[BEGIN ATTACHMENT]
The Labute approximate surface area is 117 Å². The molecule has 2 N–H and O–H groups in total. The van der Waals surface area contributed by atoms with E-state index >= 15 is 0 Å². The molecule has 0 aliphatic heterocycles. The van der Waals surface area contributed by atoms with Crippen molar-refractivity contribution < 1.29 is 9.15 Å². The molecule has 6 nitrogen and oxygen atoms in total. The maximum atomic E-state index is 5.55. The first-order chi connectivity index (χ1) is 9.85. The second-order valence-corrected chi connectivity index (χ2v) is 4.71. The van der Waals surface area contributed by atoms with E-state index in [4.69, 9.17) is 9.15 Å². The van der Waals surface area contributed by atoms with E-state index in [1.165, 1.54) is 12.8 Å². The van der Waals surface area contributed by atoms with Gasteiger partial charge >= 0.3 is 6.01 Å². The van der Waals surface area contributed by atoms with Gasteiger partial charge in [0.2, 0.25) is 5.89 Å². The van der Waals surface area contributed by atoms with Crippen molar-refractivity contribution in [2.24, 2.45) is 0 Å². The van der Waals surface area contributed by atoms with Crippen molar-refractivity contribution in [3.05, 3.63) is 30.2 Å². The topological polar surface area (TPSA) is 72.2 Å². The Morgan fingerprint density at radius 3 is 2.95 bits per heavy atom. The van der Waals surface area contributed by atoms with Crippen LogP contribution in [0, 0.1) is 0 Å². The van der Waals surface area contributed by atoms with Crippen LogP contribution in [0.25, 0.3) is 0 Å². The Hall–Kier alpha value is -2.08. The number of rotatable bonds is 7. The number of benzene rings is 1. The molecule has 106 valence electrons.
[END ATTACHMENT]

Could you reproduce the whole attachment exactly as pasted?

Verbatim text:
The Labute approximate surface area is 117 Å². The molecule has 2 N–H and O–H groups in total. The van der Waals surface area contributed by atoms with E-state index >= 15 is 0 Å². The molecule has 0 aliphatic heterocycles. The van der Waals surface area contributed by atoms with Crippen molar-refractivity contribution < 1.29 is 9.15 Å². The molecule has 6 nitrogen and oxygen atoms in total. The maximum atomic E-state index is 5.55. The first-order chi connectivity index (χ1) is 9.85. The second-order valence-corrected chi connectivity index (χ2v) is 4.71. The van der Waals surface area contributed by atoms with E-state index in [4.69, 9.17) is 9.15 Å². The van der Waals surface area contributed by atoms with E-state index in [1.165, 1.54) is 12.8 Å². The van der Waals surface area contributed by atoms with Gasteiger partial charge >= 0.3 is 6.01 Å². The van der Waals surface area contributed by atoms with Gasteiger partial charge in [0.2, 0.25) is 5.89 Å². The van der Waals surface area contributed by atoms with Crippen molar-refractivity contribution in [2.24, 2.45) is 0 Å². The van der Waals surface area contributed by atoms with Crippen molar-refractivity contribution in [3.05, 3.63) is 30.2 Å². The topological polar surface area (TPSA) is 72.2 Å². The Morgan fingerprint density at radius 3 is 2.95 bits per heavy atom. The van der Waals surface area contributed by atoms with Crippen LogP contribution in [0, 0.1) is 0 Å². The van der Waals surface area contributed by atoms with Crippen LogP contribution in [0.25, 0.3) is 0 Å². The Hall–Kier alpha value is -2.08. The number of rotatable bonds is 7. The number of benzene rings is 1. The molecule has 106 valence electrons.